Of the total U.S. trade deficit -- $764 billion-- for all goods and services $526 was from manufacturing. Of this number 80% was with trade from China.
That high percentage caused John Engler, president of the National Association of Manufacturers (NAM) to insist on fair trade. "This highlights the importance of assuring that trade with China is fair," Engler said. "The recent WTO case the U.S. has brought against China for its export subsidies is very important and needs to be concluded quickly."
Engler went on to discuss free trade agreements (FTA's.) "While FTA's are widely believed to be the cause of the trade deficit, the data show the opposite is true. NAFTA and the other countries with which the U.S. has free trade agreements accounted for nearly half of U.S. exports of manufactured goods last year, but only $30 billion, or 6%, of the manufacturing deficit."
The $30 billion deficit with U.S. free trade partners last year was the same in 2006 as in 2000 explains Engler. "This portion of the trade deficit hasn't grown in six years.Yet our deficit with the rest of the world grew more than $200 billion in that time period. Free trade agreements level the playing field by eliminating foreign barriers on our exports."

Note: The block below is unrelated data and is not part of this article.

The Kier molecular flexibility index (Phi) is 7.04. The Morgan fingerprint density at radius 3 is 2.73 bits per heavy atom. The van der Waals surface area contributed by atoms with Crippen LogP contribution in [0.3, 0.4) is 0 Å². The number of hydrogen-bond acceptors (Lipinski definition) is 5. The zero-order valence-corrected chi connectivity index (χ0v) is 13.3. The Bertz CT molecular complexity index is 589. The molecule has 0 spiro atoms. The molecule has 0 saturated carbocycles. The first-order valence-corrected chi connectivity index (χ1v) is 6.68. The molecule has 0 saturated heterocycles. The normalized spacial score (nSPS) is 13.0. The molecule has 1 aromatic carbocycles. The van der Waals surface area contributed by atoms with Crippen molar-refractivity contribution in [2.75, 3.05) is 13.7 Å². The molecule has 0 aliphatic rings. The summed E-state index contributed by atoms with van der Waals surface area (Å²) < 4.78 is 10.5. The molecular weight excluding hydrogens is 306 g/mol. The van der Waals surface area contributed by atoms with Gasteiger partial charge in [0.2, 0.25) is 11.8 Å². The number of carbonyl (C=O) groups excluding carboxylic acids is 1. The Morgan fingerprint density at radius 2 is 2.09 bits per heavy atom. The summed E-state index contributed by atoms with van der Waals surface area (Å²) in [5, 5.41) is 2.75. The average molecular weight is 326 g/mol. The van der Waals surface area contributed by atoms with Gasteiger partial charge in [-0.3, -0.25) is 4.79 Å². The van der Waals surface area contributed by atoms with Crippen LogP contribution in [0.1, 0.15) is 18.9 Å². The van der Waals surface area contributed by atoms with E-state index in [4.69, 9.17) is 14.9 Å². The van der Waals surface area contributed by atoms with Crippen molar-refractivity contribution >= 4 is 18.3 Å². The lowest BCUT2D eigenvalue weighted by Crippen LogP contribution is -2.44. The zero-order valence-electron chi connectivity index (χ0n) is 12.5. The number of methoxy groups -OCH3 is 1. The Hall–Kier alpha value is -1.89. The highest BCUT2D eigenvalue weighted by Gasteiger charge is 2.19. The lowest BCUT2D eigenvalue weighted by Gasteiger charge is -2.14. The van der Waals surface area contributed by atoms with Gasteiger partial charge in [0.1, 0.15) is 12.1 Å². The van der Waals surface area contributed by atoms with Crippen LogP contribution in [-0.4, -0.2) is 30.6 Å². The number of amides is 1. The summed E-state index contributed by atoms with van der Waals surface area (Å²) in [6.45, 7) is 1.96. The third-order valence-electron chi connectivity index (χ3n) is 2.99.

While the overall deficit with NAFTA has grown substantially, that has been due to rising energy imports, which now account for 70% of our deficit with NAFTA explains Engler.
Enlger points out that the $25 billion increase in the manufactured goods deficit was the smallest increase in five years. "While the trade tide continues to rise, it is doing so at a slower rate," Engler said. "More needs to be done, though, to level the playing field and ensure market-driven currency rates."